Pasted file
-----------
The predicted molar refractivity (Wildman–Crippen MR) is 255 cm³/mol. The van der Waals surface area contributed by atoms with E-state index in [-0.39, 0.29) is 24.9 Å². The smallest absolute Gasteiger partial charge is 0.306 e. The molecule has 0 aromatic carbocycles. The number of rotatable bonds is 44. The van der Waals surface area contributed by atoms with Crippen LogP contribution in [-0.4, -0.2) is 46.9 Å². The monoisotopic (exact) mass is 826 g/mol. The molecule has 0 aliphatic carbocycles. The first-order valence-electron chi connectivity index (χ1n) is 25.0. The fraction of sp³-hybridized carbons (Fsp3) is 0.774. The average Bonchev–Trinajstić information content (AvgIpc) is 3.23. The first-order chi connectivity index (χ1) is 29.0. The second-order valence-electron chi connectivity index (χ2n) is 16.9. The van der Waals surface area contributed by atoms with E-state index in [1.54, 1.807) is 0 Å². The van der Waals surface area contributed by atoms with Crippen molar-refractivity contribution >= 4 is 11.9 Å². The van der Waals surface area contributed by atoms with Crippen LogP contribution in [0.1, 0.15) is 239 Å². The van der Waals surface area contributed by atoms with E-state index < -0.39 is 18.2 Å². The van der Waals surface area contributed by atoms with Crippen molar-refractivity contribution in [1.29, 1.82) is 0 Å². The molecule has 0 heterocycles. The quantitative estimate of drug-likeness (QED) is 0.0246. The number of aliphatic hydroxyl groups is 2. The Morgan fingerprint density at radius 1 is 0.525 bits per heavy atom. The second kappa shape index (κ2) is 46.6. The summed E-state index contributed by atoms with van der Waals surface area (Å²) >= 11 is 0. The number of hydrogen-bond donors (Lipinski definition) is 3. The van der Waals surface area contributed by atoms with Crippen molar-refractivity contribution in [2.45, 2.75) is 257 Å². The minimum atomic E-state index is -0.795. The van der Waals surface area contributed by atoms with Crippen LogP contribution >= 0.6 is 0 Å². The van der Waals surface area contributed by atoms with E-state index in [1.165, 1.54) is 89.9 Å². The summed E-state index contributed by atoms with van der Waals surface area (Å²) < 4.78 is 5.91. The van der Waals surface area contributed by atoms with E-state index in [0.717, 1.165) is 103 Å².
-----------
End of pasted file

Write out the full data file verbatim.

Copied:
The predicted molar refractivity (Wildman–Crippen MR) is 255 cm³/mol. The van der Waals surface area contributed by atoms with E-state index in [-0.39, 0.29) is 24.9 Å². The smallest absolute Gasteiger partial charge is 0.306 e. The molecule has 0 aromatic carbocycles. The number of rotatable bonds is 44. The van der Waals surface area contributed by atoms with Crippen LogP contribution in [-0.4, -0.2) is 46.9 Å². The monoisotopic (exact) mass is 826 g/mol. The molecule has 0 aliphatic carbocycles. The first-order valence-electron chi connectivity index (χ1n) is 25.0. The fraction of sp³-hybridized carbons (Fsp3) is 0.774. The average Bonchev–Trinajstić information content (AvgIpc) is 3.23. The first-order chi connectivity index (χ1) is 29.0. The second-order valence-electron chi connectivity index (χ2n) is 16.9. The van der Waals surface area contributed by atoms with E-state index in [1.54, 1.807) is 0 Å². The van der Waals surface area contributed by atoms with Crippen molar-refractivity contribution >= 4 is 11.9 Å². The van der Waals surface area contributed by atoms with Crippen LogP contribution in [0.1, 0.15) is 239 Å². The van der Waals surface area contributed by atoms with E-state index < -0.39 is 18.2 Å². The van der Waals surface area contributed by atoms with Crippen molar-refractivity contribution in [1.29, 1.82) is 0 Å². The molecule has 0 heterocycles. The quantitative estimate of drug-likeness (QED) is 0.0246. The number of aliphatic hydroxyl groups is 2. The Morgan fingerprint density at radius 1 is 0.525 bits per heavy atom. The second kappa shape index (κ2) is 46.6. The summed E-state index contributed by atoms with van der Waals surface area (Å²) >= 11 is 0. The number of hydrogen-bond donors (Lipinski definition) is 3. The van der Waals surface area contributed by atoms with Crippen molar-refractivity contribution in [2.45, 2.75) is 257 Å². The minimum atomic E-state index is -0.795. The van der Waals surface area contributed by atoms with Crippen LogP contribution >= 0.6 is 0 Å². The van der Waals surface area contributed by atoms with E-state index in [1.165, 1.54) is 89.9 Å². The summed E-state index contributed by atoms with van der Waals surface area (Å²) < 4.78 is 5.91. The van der Waals surface area contributed by atoms with E-state index in [0.717, 1.165) is 103 Å².